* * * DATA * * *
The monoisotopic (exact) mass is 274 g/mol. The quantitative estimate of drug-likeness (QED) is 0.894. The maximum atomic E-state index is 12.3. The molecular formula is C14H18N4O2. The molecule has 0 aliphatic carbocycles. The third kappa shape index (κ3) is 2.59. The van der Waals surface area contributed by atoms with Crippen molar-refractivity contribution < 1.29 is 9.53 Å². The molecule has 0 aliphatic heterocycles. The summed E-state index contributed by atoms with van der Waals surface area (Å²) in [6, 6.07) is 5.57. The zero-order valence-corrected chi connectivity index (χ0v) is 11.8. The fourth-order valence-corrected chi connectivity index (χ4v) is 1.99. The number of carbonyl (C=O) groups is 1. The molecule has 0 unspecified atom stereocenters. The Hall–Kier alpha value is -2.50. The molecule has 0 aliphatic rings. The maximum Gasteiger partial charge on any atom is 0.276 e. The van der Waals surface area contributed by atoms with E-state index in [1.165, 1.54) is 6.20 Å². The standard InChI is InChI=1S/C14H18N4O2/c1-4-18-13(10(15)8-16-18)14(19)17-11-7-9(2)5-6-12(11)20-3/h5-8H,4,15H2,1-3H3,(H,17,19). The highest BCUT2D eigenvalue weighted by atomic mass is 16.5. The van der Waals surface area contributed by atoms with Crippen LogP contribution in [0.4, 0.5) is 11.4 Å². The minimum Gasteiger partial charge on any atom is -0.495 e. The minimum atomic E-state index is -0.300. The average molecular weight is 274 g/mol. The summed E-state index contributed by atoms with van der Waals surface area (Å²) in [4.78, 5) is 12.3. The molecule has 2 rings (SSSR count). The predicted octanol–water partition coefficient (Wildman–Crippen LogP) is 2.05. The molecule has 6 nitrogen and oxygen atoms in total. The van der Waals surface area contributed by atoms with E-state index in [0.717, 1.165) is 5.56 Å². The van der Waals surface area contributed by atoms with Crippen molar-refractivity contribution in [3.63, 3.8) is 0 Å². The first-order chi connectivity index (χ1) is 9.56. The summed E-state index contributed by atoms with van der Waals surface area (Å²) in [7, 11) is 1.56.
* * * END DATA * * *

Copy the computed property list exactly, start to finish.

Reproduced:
The monoisotopic (exact) mass is 274 g/mol. The quantitative estimate of drug-likeness (QED) is 0.894. The maximum atomic E-state index is 12.3. The molecular formula is C14H18N4O2. The molecule has 0 aliphatic carbocycles. The third kappa shape index (κ3) is 2.59. The van der Waals surface area contributed by atoms with Crippen molar-refractivity contribution < 1.29 is 9.53 Å². The molecule has 0 aliphatic heterocycles. The summed E-state index contributed by atoms with van der Waals surface area (Å²) in [6, 6.07) is 5.57. The zero-order valence-corrected chi connectivity index (χ0v) is 11.8. The fourth-order valence-corrected chi connectivity index (χ4v) is 1.99. The number of carbonyl (C=O) groups is 1. The molecule has 0 unspecified atom stereocenters. The Hall–Kier alpha value is -2.50. The molecule has 0 aliphatic rings. The maximum Gasteiger partial charge on any atom is 0.276 e. The van der Waals surface area contributed by atoms with E-state index in [1.165, 1.54) is 6.20 Å². The standard InChI is InChI=1S/C14H18N4O2/c1-4-18-13(10(15)8-16-18)14(19)17-11-7-9(2)5-6-12(11)20-3/h5-8H,4,15H2,1-3H3,(H,17,19). The highest BCUT2D eigenvalue weighted by atomic mass is 16.5. The van der Waals surface area contributed by atoms with Crippen LogP contribution in [0.4, 0.5) is 11.4 Å². The minimum Gasteiger partial charge on any atom is -0.495 e. The minimum atomic E-state index is -0.300. The average molecular weight is 274 g/mol. The summed E-state index contributed by atoms with van der Waals surface area (Å²) in [4.78, 5) is 12.3. The molecule has 2 rings (SSSR count). The predicted octanol–water partition coefficient (Wildman–Crippen LogP) is 2.05. The molecule has 6 nitrogen and oxygen atoms in total. The van der Waals surface area contributed by atoms with E-state index in [0.717, 1.165) is 5.56 Å². The van der Waals surface area contributed by atoms with Crippen molar-refractivity contribution in [3.63, 3.8) is 0 Å². The first-order chi connectivity index (χ1) is 9.56. The summed E-state index contributed by atoms with van der Waals surface area (Å²) in [7, 11) is 1.56.